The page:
Day Eight: The d'OrsayJan. 7th 2011
Well I'm home, as I'm sure most of you have figured out by now. Sorry for the delay, I'm doing my best to catch up on these. Only a few days to go!
This one should actually be pretty easy because I have absolutely no pictures to show you from the d'Orsay. Why? The museum simply doesn't allow it. In retrospect, I probably could have snapped a few here and there without being noticed, but I really didn't want to get yelled at by museum security. And did I mention the soldiers carrying uzis at every national monument? Ok, so the d'Orsay wasn't really important enough to merit an armed guard, but Dad seems to think that the French police regard Javert as their patron saint and that's enough for me to be wary.
That being said, the d'Orsay is absolutely gorgeous and pictures probably wouldn't have done it justice anyway. Well...maybe a little. Here's the website: http://www.musee-orsay.fr/en/home.html so you can ooo and ahhh to your heart's content.
The d'Orsay is a very specialized museum in that it only covers a specific time period. The works of art range from 1848 to 1914. What we're dealing with here is a basically the impressionist period. There's a bunch of Renoir, a shit ton of Degas, and more Monet than you could shake a water lily at. Speaking of Degas, I was never a huge fan until I actually saw his works in person. Up until then it was always, "Yeah, ok, we know you have a ballerina fetish. Yes, they're very pretty. No, of course I'm not implying anything."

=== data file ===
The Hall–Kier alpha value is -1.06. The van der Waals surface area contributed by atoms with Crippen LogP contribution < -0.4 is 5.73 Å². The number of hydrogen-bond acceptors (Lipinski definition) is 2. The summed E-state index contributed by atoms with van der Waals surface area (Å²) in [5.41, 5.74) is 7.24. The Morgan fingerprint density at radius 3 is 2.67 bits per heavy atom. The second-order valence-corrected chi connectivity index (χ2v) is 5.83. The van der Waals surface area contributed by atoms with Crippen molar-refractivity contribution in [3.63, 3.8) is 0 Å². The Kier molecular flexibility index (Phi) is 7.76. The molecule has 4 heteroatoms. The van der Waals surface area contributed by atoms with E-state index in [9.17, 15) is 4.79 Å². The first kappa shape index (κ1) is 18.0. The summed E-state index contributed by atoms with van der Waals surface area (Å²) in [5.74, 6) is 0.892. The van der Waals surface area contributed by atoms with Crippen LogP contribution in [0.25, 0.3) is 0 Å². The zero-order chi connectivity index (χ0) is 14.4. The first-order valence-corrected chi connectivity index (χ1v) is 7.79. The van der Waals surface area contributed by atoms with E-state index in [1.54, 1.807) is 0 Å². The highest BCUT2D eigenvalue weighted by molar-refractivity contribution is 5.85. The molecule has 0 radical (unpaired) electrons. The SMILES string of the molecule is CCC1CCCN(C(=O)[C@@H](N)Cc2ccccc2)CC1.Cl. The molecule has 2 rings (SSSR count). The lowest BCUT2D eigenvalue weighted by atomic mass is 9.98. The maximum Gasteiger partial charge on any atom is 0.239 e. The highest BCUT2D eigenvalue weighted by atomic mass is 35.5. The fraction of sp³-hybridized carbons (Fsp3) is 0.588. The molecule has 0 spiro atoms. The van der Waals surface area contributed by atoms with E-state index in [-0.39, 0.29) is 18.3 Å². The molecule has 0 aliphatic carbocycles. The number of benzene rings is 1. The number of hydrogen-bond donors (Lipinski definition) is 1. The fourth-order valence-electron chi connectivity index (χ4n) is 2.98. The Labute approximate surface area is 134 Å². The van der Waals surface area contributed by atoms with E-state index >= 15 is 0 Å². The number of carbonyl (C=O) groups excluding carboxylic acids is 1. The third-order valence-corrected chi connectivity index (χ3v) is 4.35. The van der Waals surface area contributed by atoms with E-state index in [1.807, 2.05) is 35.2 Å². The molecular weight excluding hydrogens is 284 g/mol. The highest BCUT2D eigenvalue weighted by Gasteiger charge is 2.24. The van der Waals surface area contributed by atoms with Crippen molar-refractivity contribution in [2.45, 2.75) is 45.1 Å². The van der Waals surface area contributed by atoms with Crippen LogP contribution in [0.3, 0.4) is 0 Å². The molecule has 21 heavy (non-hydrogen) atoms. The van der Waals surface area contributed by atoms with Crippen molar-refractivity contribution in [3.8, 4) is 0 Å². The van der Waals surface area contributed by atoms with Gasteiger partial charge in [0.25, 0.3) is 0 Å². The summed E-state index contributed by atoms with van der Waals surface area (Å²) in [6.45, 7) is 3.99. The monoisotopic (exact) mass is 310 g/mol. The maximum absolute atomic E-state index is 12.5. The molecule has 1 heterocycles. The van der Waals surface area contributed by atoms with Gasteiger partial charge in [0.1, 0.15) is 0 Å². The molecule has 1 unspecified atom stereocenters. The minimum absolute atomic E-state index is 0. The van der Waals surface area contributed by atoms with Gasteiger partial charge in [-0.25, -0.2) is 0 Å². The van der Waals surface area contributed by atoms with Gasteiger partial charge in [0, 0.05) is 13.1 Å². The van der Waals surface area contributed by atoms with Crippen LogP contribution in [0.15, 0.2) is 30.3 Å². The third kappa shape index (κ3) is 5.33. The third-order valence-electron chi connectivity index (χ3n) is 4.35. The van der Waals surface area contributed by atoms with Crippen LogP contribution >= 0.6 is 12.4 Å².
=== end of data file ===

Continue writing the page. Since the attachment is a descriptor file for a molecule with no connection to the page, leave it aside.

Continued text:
I didn't fully appreciate Degas until I saw his work up close. Pastels are something you really have to see in person. A photograph in a book or on the internet just can't convey the same texture and shading as the real thing. And like everything else in the museum, these pastels were fucking gorgeous.
But my favorite part of the entire museum has to be the the decorative arts. Let me start by saying that I love art nouveau. I love it so much I want to marry it. It is my wish to have my entire house remodeled in that style in the event that I become an eccentric millionaire. As it turns out, the d'Orsay has several art nouveau furnishings on display. I just had to be careful not to drool all over them.
Now, I'm going to post a link here for you to look at. Just go and stare at it in appreciation for a good ten minutes or so. It's ok, I'll see be here when you get back.
Is that not the most beautiful room you have ever seen? Is it not just exquisite? You want me to come up with more adjectives to describe this piece of art, but I can't. I'm too busy staring at the majesty of it all.
As I gazed into the loveliness of this room and struggled not to just stand there with my jaw hanging open, it suddenly dawned on me that this must be where the people who worked on the visuals and sets for Peter Jackson's Lord of the Rings got their inspiration. I dare you to look at that room and tell me it doesn't remind you of Rivendell. No wonder I'm so in love with the art nouveau style.
Somehow we managed to spend the whole day in a museum that was actually fairly small. We moved very slowly, appreciating each individual piece of art until we eventually found ourselves in the museum tea room where I had some of the best earl grey ever and a delightful salmon salad.
Next time: Rodin's house